What a difference a year makes

Just over a year ago, I left my job. I worked in a university department, teaching physiology to medical students. The job was well paid, had a good pension... it was also killing me. No, seriously. I had a stress-aggravated arrhythmia that resulted in my heart pounding in an uncontrolled fashion that didn't effectively pump blood around my body. Episodes of it could be as short as a few seconds or as long as over an hour. On two occasions, my heart just stopped beating completely for several seconds. Believe me, that is a terrifying experience.

One day in late October 2014, during a lecture, my heart rate and rhythm decided to strut their own stuff and I collapsed.
My sense of normality, of what was acceptable to be asked to do in a job was so skewed, I carried on to finish the lecture while lying on the floor, too dizzy to be able to stand.

On top of a ridiculous work-load and unrealistic expectations, what really pushed me over the edge was that a colleague was bullying me. The department and Human Resources were doing little to nothing to help me and eventually, I hit burn-out. I was sent to see Occupational Health who immediately said I wasn't fit to be at work. My GP signed me off for a week, but said he was expecting that I would be signed off for at least 3 months. I didn't believe him. I thought I would be back for Christmas. That was in November 2014. In June 2015 I had 2-hours of heart surgery to fix the arrhythmia and then I returned to work. I had already handed in my notice and I left the university, after working there for 18 years, at the end of September 2015.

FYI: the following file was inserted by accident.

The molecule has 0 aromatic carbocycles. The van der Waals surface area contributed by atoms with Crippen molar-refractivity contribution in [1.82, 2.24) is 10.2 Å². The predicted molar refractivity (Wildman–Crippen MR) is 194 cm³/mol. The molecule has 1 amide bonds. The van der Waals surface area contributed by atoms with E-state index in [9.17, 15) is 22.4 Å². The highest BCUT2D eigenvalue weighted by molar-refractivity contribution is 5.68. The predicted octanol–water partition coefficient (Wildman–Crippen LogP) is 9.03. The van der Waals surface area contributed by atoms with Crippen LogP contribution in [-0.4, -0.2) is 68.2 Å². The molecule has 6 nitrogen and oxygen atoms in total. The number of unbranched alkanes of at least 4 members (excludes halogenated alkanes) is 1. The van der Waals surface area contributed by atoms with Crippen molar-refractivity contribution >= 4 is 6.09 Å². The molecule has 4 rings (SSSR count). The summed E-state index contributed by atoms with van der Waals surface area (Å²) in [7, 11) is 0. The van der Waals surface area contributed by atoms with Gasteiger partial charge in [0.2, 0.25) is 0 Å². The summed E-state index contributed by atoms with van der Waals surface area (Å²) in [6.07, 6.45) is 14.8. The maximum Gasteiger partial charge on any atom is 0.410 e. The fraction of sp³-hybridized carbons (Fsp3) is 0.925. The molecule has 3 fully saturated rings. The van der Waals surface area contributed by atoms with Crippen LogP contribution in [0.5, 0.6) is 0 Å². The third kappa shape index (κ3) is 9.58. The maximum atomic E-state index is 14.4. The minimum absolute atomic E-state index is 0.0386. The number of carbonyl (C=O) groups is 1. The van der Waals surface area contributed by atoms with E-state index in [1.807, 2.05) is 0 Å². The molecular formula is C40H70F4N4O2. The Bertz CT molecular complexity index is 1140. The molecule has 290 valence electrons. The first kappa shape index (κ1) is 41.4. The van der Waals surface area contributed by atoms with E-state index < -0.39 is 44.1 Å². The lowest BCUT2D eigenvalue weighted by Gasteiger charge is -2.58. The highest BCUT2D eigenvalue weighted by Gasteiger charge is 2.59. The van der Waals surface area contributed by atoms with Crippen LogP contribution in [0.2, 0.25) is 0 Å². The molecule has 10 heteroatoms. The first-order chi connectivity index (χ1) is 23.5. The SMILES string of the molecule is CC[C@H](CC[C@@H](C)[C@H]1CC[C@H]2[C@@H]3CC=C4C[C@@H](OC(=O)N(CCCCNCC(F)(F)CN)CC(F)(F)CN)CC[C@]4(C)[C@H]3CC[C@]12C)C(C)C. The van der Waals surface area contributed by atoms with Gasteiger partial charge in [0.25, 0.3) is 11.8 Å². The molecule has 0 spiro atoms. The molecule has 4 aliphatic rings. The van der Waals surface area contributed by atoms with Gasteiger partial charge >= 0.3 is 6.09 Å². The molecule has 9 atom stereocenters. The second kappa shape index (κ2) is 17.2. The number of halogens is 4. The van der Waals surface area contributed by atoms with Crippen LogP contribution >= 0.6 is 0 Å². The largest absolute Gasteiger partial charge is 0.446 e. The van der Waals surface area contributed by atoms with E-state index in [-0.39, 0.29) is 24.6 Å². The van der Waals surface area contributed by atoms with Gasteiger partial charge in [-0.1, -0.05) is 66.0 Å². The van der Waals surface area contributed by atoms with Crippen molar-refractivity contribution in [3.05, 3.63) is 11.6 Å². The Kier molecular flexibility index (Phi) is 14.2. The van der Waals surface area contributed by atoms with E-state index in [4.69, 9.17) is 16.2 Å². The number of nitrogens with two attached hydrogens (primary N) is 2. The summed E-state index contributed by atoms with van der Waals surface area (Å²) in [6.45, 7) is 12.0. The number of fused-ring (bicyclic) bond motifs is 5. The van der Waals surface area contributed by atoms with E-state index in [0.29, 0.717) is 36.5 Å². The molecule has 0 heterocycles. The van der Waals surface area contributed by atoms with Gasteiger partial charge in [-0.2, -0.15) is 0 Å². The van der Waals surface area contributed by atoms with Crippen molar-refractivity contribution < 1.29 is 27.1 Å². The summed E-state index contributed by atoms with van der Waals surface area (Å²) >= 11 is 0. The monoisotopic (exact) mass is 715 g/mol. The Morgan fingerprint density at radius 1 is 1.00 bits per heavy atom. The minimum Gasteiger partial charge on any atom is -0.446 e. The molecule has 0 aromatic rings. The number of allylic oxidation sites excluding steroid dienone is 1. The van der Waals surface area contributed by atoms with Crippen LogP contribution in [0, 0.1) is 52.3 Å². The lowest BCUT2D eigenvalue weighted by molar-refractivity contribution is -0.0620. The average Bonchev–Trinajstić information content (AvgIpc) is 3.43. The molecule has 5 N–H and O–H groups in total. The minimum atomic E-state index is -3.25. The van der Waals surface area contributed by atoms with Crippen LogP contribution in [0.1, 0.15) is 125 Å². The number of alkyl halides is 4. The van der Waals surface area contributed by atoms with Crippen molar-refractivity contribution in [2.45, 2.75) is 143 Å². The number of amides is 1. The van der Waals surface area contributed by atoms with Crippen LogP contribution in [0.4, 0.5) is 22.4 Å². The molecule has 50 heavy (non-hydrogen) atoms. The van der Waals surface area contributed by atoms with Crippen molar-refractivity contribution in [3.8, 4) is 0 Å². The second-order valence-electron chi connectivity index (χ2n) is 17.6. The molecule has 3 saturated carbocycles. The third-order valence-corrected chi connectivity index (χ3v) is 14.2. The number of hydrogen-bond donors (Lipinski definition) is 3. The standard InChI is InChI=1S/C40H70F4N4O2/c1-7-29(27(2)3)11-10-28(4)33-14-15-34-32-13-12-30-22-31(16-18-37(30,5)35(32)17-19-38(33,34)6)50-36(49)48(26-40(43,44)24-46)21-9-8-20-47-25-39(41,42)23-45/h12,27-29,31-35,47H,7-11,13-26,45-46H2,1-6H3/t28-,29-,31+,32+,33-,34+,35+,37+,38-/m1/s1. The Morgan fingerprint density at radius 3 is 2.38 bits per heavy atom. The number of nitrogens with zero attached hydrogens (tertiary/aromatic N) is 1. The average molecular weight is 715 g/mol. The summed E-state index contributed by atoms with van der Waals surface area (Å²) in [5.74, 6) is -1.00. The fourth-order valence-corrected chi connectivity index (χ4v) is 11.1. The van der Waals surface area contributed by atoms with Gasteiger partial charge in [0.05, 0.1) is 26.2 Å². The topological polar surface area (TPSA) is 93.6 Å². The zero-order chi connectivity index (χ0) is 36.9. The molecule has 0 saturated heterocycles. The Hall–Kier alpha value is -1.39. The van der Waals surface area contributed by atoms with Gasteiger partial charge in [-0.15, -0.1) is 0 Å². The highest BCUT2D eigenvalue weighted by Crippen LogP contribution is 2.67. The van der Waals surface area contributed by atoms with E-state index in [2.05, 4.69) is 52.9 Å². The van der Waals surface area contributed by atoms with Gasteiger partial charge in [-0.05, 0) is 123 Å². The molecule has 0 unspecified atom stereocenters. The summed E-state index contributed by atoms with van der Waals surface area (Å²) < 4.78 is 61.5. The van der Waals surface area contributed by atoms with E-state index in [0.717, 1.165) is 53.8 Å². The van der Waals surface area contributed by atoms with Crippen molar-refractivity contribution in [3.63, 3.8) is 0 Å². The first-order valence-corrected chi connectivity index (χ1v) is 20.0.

It was the one of best decisions I have ever made.

Fast-forward to a year later... I've published my first novel, I've been awarded a Spotlight on Crime Slot for new writers at an International Crime Writers Festival, I'm back to running (albeit I've not run any half marathons for a few years now!), I have a fantastic work-life balance and I love my job - writing. Well, most of the time. We can all have an off day.

Leaving a well-paid job with a decent pension was a difficult decision to make. Hearing your GP say that he genuinely thinks that staying in that job will kill you by giving you a fatal arrhythmia one day, made it one hell of a lot easier.

So far, I haven't looked back.